Drake & Future
What a Time to Be Alive
Cash Money/ Epic Records
Production: Metro Boomin, Southside, Boi-1da, Allen Ritter, Frank Dukes, Noel, Noah “40” Shebib
“Sh*t is purely for sport, I need a 30 for 30,” Drake claims on the closing track of What a Time to Be Alive. Both Future and Drake are at a point in their career where it seems like they are in fact just rapping for sport. They’re on a win streak that’s fueled by competition. The type of competition that left one rapper competing against 140 character Twitter tantrums while the other battled the pains of mixing a withering relationship with newfound success. The two hottest artists in the game linked up to release an 11-track, $10 “mixtape” in celebration of the W’s they’ve accumulated this year — particularly this summer. What A Time To Be Alive is the fifth full-length project Future has released this year and Drake’s second. The two have reached the stage in their career where they can virtually do no wrong in the eyes of their fans. There aren’t many rappers in the game that can silence ghostwriting accusations all summer only to namedrop their accused co-author on an opening track like Drizzy did on “Digital Dash”.
What a Time to Be Alive oozes the confidence and chemistry you’d expect from two artists who are at the top of their game. The only problem is that one of these artists is Future and the other is the 22-year-old super producer Metro Boomin, not Drizzy. Metro is responsible for a plethora of hits this year including the majority of the one’s on Future’s DS2 album. He recalculated his successful formula on What a Time To Be Alive to give both Drake and Future a chance to shine but Drake takes a few tracks to settle in.
Future and Metro pick up where they left off on DS2 leaving the 6 God waiting outside the party on the first three songs: “Digital Dash”, “Big Rings” and “Live from the Gutter”. “Digital Dash” is driven by a polished Metro Boomin/Southside beat that Future sounds more than comfortable on. The same goes for “Big Rings” before Drizzy leaps on Metro’s pulsating banger sounding a little out of his element, exuding the type of aggression you’d expect from one of his Somali hitmen. It’s the type of attitude that stems from successfully making a mockery of a street rapper from South Philly this summer. Future and Drake’s clashing styles are felt less on “Live from the Gutter”, giving Drizzy a chance to breathe on a beat co-produced by someone he’s more familiar with — Boi-1da.
Drake’s arrival to the ATLien-themed party doesn’t take long and once he shows up, it’s well worth the wait. The highlight of the project comes on the fourth track, “Diamonds Dancing” where Drizzy makes his presence felt in the most mellow yet impressive way possible. Future and him trade verses on a slow-cooking instrumental before Drake drops your heart into his bottomless pit of dejection on the outro. When Aubrey’s voice fades into the abyss as he croons “how can you live with yourself… ungrateful,” it’s clear that Drake and Future have found a middle ground that works for both of them. Their chemistry is at its peak on the late night ode to the strippers, “Plastic Bag” and the reflective “Scholarships”. We find the two of them in tune lyrically and sonically on “Scholarships” with Future claiming “For me to move on and succeed — jealousy, envy and greed/ too much of this shi*t, I don’t need it,” before Drizzy vulnerably starts his verse with “I need acknowledgment, if I got it then tell me I got it then.”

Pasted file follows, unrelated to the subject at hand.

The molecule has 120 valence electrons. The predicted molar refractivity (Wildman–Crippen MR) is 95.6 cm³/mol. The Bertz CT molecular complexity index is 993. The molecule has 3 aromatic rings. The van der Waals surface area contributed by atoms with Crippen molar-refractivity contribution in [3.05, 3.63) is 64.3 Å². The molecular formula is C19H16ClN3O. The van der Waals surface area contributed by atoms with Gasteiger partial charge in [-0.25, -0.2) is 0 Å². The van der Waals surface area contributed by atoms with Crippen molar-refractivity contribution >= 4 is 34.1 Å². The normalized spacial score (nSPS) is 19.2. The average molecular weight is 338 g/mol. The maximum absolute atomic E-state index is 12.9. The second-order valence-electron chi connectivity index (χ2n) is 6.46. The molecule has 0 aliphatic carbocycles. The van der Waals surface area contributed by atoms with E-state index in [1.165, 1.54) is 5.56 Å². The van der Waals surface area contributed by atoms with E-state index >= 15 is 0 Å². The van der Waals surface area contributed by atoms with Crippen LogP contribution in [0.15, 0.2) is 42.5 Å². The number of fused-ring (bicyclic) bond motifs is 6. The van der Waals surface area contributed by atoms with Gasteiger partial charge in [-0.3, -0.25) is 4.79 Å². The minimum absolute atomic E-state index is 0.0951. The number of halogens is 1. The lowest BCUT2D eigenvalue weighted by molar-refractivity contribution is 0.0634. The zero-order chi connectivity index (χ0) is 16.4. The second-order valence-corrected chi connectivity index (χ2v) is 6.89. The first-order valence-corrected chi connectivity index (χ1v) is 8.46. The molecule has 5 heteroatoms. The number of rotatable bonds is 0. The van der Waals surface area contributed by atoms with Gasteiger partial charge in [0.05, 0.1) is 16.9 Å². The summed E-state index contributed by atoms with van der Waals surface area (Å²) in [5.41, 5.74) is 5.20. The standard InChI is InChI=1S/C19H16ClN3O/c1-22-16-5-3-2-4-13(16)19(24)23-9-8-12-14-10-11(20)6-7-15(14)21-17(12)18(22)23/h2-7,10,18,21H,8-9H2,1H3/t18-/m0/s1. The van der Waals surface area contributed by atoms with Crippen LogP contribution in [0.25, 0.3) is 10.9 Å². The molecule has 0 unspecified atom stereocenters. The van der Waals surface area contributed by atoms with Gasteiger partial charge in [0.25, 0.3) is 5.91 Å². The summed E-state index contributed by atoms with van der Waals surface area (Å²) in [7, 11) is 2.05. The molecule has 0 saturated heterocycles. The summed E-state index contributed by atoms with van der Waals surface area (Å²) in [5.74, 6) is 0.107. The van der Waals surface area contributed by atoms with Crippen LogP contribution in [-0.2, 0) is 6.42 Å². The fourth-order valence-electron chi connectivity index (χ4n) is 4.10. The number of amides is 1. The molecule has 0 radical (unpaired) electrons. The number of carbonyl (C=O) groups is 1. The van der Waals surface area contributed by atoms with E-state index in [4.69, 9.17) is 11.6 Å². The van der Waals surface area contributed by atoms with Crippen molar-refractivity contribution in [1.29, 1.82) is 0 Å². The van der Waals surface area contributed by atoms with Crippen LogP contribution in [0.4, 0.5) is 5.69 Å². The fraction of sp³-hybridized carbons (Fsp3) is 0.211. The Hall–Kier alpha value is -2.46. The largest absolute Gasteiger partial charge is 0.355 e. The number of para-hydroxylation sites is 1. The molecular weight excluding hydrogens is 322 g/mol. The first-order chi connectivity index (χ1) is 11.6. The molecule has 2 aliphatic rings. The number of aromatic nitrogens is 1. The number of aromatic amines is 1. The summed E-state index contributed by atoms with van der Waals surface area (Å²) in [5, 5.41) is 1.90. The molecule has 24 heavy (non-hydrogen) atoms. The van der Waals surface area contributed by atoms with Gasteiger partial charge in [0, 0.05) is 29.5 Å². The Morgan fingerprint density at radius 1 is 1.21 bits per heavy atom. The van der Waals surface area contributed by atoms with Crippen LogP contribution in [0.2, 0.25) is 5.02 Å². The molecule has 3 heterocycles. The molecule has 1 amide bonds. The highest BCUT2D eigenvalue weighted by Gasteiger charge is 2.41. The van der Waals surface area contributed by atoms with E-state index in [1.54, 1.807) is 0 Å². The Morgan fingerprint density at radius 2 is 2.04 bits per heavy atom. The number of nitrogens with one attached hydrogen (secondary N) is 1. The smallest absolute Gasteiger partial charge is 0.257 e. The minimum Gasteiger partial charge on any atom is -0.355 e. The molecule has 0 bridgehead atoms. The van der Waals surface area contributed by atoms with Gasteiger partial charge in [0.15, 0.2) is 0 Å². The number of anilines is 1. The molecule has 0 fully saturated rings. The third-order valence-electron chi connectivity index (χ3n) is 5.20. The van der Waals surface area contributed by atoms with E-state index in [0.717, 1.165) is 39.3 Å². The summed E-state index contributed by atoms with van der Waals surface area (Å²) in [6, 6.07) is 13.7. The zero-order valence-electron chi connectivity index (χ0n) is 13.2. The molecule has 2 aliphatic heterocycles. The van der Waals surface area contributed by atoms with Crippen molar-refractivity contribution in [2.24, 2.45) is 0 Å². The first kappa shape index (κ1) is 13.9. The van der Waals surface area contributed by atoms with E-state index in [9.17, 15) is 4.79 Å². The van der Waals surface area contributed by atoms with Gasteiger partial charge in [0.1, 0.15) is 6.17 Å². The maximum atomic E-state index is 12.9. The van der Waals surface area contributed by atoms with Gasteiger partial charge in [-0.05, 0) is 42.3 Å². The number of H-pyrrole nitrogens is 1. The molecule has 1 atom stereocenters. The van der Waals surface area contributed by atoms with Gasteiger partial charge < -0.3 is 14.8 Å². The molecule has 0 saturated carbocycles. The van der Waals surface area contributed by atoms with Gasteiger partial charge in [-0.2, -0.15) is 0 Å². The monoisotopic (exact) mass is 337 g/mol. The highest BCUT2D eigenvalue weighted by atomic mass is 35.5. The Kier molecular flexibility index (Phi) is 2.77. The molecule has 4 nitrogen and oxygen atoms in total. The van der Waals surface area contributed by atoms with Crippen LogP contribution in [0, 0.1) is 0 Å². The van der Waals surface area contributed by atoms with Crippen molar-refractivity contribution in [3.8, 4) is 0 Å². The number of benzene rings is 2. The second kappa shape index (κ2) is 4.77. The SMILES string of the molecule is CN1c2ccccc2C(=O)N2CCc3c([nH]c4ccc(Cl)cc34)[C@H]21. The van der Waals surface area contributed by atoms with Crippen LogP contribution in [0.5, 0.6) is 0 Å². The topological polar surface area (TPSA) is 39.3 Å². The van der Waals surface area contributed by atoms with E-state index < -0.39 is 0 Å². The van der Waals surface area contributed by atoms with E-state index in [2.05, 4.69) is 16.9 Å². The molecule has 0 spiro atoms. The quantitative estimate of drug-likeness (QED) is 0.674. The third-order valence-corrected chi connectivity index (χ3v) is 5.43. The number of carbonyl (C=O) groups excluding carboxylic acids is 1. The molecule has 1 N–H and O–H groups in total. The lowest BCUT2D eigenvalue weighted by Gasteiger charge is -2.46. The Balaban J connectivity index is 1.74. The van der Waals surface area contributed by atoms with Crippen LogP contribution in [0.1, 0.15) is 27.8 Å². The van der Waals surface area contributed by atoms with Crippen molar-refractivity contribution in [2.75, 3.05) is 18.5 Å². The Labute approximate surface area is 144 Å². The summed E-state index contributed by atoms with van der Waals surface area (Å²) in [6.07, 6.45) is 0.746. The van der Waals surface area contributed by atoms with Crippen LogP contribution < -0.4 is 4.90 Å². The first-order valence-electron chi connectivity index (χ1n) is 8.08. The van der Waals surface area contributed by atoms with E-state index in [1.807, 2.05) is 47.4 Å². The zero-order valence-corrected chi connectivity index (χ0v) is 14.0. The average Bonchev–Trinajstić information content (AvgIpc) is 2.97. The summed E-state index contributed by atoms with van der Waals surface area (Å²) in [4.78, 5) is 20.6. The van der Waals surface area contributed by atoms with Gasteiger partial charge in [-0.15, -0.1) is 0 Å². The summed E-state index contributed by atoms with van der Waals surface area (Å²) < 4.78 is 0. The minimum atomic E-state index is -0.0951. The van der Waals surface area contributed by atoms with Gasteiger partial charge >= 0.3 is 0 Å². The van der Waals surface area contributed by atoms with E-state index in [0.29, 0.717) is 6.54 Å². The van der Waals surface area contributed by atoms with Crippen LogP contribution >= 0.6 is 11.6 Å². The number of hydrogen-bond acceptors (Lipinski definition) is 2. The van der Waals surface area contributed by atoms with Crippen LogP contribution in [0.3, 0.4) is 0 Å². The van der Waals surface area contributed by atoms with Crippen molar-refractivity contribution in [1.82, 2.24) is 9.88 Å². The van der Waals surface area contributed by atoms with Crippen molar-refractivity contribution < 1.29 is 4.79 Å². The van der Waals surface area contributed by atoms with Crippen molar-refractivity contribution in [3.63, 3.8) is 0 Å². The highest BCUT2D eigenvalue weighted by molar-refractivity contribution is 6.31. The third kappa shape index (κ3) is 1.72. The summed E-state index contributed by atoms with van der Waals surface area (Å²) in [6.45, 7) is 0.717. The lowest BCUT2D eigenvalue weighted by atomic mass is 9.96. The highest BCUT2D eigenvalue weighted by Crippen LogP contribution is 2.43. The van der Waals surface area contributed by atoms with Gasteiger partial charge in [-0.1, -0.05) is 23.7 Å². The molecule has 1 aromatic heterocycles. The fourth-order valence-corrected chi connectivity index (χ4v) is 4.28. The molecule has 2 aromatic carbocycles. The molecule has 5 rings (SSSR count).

What a Time to Be Alive transitions into a well-rounded project once Drake shows up to the party. All he had to was “find his tempo” like he did on the Metro Boomin-produced dab anthem “Jumpman” which sounds like the album’s sole radio goldmine. Future’s versatility permeates throughout most of the record until we get to Drake’s aforementioned “30 for 30 freestyle” solo produced by OVO’s Noah “40” Shebib. The track is a 4-minute lyrical assault on all of those who might doubt Drake’s pen skills. The album is a snapshot of two artists at the top of their game. Future tackles songs like “Jersey” just as easily as “Scholarships”, showing just how far he’s come as an artist while Drake’s unmatched ear for melody on “Diamonds Dancing” and “Change Locations” serve as nice appetizers for his upcoming Views from the Six album. Although it fails to live up to the internet created hype, the album’s highs outweigh its lows making it an impressive body of work especially if it was made in just six days.